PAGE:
The aim of the work described in this paper is to develop methods for automatically assessing the pronunciation quality of specific phone segments uttered by students learning a foreign language. From the phonetic time alignments generated by SRI’s Decipher HMM-based speech recognition system, we use various probabilistic models to produce pronunciation scores for the phone utterance. We evaluate the performance of the proposed algorithms by measuring how well the machine-produced scores correlate with human judgments on a large database. Of the various algorithms considered, the one based on phone log-posterior-probability produced the highest correlation with the human ratings, which was comparable with correlations between human raters.
Education & learning publications
Communication is a central aspect of human learning. Using the Probability Inquiry Environment (PIE) as an example, we examine how external representations (both textual and iconic) mediate face-to-face conversations among students, and support productive mathematical discourse. We provide quantitative data that suggests that seventh grade students who used PIE learned some of the basic principles of probability. Two cases studies are that illustrate how communication supported by computer-mediated representations
contributed to this success. The first case study demonstrates how the computer can actively prompt student conversations that lead to learning. The second case study examines how an animated graphical representation supported these productive conversations.
ECHOS is a voice interactive language training system being developed to foster improvement in French comprehension and speaking skills, incorporating speech recognition and pronunciation evaluation. Speech recognition allows students to navigate through units using oral communication with various types of system feedback. The pronunciation scoring being developed is validated by expert human raters. We will discuss the motivation for the program, the nature of the interdisci plinary effort, and the resulting system architecture. Challenges and trade-offs of designing activities using unscripted material and aspect of speech research as related to this application will be described. Finally, we discuss opportunities to use speech recognition on other platforms.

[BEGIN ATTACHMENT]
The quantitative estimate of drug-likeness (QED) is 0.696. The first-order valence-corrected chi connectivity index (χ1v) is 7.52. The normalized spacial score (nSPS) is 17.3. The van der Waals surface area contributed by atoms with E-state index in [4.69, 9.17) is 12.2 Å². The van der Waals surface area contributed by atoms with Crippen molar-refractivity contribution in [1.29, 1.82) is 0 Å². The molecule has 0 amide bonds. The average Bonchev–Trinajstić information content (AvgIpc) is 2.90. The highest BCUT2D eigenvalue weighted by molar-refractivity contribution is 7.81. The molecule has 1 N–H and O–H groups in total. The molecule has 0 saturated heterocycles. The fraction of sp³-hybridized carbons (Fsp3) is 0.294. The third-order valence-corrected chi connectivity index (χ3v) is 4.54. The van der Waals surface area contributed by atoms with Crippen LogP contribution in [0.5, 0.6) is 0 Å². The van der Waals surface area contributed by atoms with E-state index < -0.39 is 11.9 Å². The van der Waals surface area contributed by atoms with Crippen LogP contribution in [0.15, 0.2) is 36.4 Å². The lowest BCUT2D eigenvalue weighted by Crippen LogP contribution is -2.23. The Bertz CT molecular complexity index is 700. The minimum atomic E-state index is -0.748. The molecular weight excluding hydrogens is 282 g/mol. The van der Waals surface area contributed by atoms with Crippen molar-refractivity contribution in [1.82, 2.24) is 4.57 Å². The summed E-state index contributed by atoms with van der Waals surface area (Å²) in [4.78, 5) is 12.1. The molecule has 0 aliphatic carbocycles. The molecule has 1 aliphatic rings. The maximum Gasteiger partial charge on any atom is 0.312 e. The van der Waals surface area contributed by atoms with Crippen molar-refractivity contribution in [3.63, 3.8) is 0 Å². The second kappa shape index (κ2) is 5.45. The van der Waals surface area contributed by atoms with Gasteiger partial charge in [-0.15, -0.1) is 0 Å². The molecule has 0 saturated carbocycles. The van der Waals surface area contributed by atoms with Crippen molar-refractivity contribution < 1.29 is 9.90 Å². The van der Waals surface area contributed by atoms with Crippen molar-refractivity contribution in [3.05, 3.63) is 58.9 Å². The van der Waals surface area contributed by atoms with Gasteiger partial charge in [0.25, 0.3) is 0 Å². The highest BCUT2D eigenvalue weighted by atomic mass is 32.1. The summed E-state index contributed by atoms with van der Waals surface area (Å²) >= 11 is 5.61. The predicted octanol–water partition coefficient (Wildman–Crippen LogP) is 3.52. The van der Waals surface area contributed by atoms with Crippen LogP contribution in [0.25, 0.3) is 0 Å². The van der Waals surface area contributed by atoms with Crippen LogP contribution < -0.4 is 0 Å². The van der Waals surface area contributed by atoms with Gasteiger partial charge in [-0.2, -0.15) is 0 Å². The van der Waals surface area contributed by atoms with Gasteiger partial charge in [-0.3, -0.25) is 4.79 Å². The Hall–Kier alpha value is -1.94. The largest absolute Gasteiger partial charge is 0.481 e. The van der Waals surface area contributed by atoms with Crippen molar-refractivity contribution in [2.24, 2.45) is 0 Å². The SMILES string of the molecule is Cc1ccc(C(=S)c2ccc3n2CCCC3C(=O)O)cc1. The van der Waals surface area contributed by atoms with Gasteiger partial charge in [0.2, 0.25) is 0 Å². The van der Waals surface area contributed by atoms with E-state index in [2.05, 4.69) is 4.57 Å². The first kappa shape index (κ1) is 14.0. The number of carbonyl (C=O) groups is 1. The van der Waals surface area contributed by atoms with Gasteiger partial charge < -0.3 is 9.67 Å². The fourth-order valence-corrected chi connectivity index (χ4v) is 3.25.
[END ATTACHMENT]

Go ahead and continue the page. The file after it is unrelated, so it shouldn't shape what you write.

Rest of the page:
Scatter/Gather is a cluster-based browsing technique for large text collections. Users are presented with automatically computed summaries of the contents of clusters of similar documents and provided with a method for navigating through these summaries at different levels of granularity. The aim of the technique is to communicate information about the topic structure of very large collections. We tested the effectiveness of Scatter/Gather as a simple pure document retrieval tool, and studied its effects on the incidental learning of topic structure. When compared to interactions involving simple keyword-based search, the results suggest that Scatter/Gather induces a
more coherent conceptual image of a text collection, a richer vocabulary for constructing search queries, and communicates the distribution of relevant documents over clusters of documents in the collection.
This work addresses the problem of helping learners develop concepts and skills needed to be productive in the fast-changing technical workplace. It marries the kind of informal, on-demand learning preferred by workplace professionals and advocated by learning theorists with the support for learning at a distance afforded by networked computing environments (Schlager, Means, O’Day, & Poirier, 1994). Our cognitive mentoring model of collaborative learning (Schlager, Poirier, & Means, 1996) is based on the idea of individually tailored assistance
provided at the learner’s request when an impasse is encountered in problem solving. We have studied such interactions in the workplace (as well as classroom interactions) and developed a synchronous collaboration/simulation environment called Distant Mentor (DM) to facilitate mentoring from a distance (Schlager et al., 1994). This report describes a study that demonstrates how our prototype technology can support cognitive mentoring over a computer network.